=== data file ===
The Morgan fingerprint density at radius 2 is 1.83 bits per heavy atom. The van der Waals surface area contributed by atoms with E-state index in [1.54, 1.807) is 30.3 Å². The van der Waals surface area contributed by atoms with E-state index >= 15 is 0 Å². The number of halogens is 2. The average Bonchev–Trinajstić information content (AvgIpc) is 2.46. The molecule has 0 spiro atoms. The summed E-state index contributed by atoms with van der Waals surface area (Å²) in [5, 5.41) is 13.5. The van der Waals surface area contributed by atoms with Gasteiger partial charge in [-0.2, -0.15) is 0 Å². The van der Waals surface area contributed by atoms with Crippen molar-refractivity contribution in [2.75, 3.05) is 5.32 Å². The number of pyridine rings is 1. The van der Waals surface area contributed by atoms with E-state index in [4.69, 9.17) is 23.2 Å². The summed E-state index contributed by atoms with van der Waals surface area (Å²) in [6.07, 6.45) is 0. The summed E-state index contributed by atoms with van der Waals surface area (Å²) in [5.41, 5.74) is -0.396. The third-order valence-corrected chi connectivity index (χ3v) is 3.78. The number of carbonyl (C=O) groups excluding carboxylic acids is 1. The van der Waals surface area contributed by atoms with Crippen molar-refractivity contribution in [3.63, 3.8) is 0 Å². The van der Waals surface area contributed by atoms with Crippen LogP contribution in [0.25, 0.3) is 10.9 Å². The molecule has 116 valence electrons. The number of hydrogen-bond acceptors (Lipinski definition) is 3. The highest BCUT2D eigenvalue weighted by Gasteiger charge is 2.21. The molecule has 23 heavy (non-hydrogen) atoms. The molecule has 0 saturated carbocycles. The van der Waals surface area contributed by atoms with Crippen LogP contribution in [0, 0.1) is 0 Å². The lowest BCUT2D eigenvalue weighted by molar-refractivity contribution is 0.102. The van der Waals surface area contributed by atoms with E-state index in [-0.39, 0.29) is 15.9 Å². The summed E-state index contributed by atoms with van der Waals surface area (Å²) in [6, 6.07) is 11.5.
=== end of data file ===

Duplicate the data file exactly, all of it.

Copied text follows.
The Morgan fingerprint density at radius 2 is 1.83 bits per heavy atom. The van der Waals surface area contributed by atoms with E-state index in [1.54, 1.807) is 30.3 Å². The van der Waals surface area contributed by atoms with E-state index >= 15 is 0 Å². The number of halogens is 2. The average Bonchev–Trinajstić information content (AvgIpc) is 2.46. The molecule has 0 spiro atoms. The summed E-state index contributed by atoms with van der Waals surface area (Å²) in [5, 5.41) is 13.5. The van der Waals surface area contributed by atoms with Gasteiger partial charge in [-0.2, -0.15) is 0 Å². The van der Waals surface area contributed by atoms with Crippen molar-refractivity contribution in [2.75, 3.05) is 5.32 Å². The number of pyridine rings is 1. The van der Waals surface area contributed by atoms with E-state index in [4.69, 9.17) is 23.2 Å². The summed E-state index contributed by atoms with van der Waals surface area (Å²) in [6.07, 6.45) is 0. The summed E-state index contributed by atoms with van der Waals surface area (Å²) in [5.41, 5.74) is -0.396. The third-order valence-corrected chi connectivity index (χ3v) is 3.78. The number of carbonyl (C=O) groups excluding carboxylic acids is 1. The van der Waals surface area contributed by atoms with Crippen molar-refractivity contribution in [3.63, 3.8) is 0 Å². The van der Waals surface area contributed by atoms with Crippen LogP contribution in [0.25, 0.3) is 10.9 Å². The molecule has 116 valence electrons. The number of hydrogen-bond acceptors (Lipinski definition) is 3. The highest BCUT2D eigenvalue weighted by Gasteiger charge is 2.21. The molecule has 23 heavy (non-hydrogen) atoms. The molecule has 0 saturated carbocycles. The van der Waals surface area contributed by atoms with Crippen LogP contribution in [0, 0.1) is 0 Å². The lowest BCUT2D eigenvalue weighted by molar-refractivity contribution is 0.102. The van der Waals surface area contributed by atoms with E-state index in [-0.39, 0.29) is 15.9 Å². The summed E-state index contributed by atoms with van der Waals surface area (Å²) in [6, 6.07) is 11.5.